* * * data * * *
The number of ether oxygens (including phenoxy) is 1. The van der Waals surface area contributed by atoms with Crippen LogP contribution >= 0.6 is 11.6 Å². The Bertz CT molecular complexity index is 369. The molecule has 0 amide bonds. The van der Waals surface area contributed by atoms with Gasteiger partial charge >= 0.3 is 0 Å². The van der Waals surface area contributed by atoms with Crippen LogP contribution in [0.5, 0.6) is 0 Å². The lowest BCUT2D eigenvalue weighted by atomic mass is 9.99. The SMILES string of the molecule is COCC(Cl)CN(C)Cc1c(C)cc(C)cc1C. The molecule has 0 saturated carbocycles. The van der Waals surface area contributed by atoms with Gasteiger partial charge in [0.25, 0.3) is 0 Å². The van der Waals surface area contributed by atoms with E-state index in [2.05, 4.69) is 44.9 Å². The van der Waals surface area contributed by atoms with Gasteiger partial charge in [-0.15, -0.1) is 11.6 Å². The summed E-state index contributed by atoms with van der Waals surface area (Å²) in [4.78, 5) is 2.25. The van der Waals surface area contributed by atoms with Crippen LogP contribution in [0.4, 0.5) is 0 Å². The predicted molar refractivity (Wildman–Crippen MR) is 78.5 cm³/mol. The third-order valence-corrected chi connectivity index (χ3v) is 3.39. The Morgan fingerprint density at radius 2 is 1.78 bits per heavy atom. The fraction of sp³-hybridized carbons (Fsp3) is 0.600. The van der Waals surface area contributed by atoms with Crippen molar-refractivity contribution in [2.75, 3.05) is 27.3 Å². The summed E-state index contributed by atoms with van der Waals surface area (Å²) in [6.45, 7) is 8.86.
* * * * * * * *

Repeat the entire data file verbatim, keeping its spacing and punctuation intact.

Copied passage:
The number of ether oxygens (including phenoxy) is 1. The van der Waals surface area contributed by atoms with Crippen LogP contribution >= 0.6 is 11.6 Å². The Bertz CT molecular complexity index is 369. The molecule has 0 amide bonds. The van der Waals surface area contributed by atoms with Gasteiger partial charge >= 0.3 is 0 Å². The van der Waals surface area contributed by atoms with Crippen LogP contribution in [0.5, 0.6) is 0 Å². The lowest BCUT2D eigenvalue weighted by atomic mass is 9.99. The SMILES string of the molecule is COCC(Cl)CN(C)Cc1c(C)cc(C)cc1C. The molecule has 0 saturated carbocycles. The van der Waals surface area contributed by atoms with Gasteiger partial charge in [0.25, 0.3) is 0 Å². The van der Waals surface area contributed by atoms with E-state index in [2.05, 4.69) is 44.9 Å². The van der Waals surface area contributed by atoms with Gasteiger partial charge in [-0.15, -0.1) is 11.6 Å². The summed E-state index contributed by atoms with van der Waals surface area (Å²) in [4.78, 5) is 2.25. The van der Waals surface area contributed by atoms with Crippen LogP contribution in [0.4, 0.5) is 0 Å². The predicted molar refractivity (Wildman–Crippen MR) is 78.5 cm³/mol. The third-order valence-corrected chi connectivity index (χ3v) is 3.39. The Morgan fingerprint density at radius 2 is 1.78 bits per heavy atom. The fraction of sp³-hybridized carbons (Fsp3) is 0.600. The van der Waals surface area contributed by atoms with Crippen molar-refractivity contribution in [2.75, 3.05) is 27.3 Å². The summed E-state index contributed by atoms with van der Waals surface area (Å²) in [6.45, 7) is 8.86.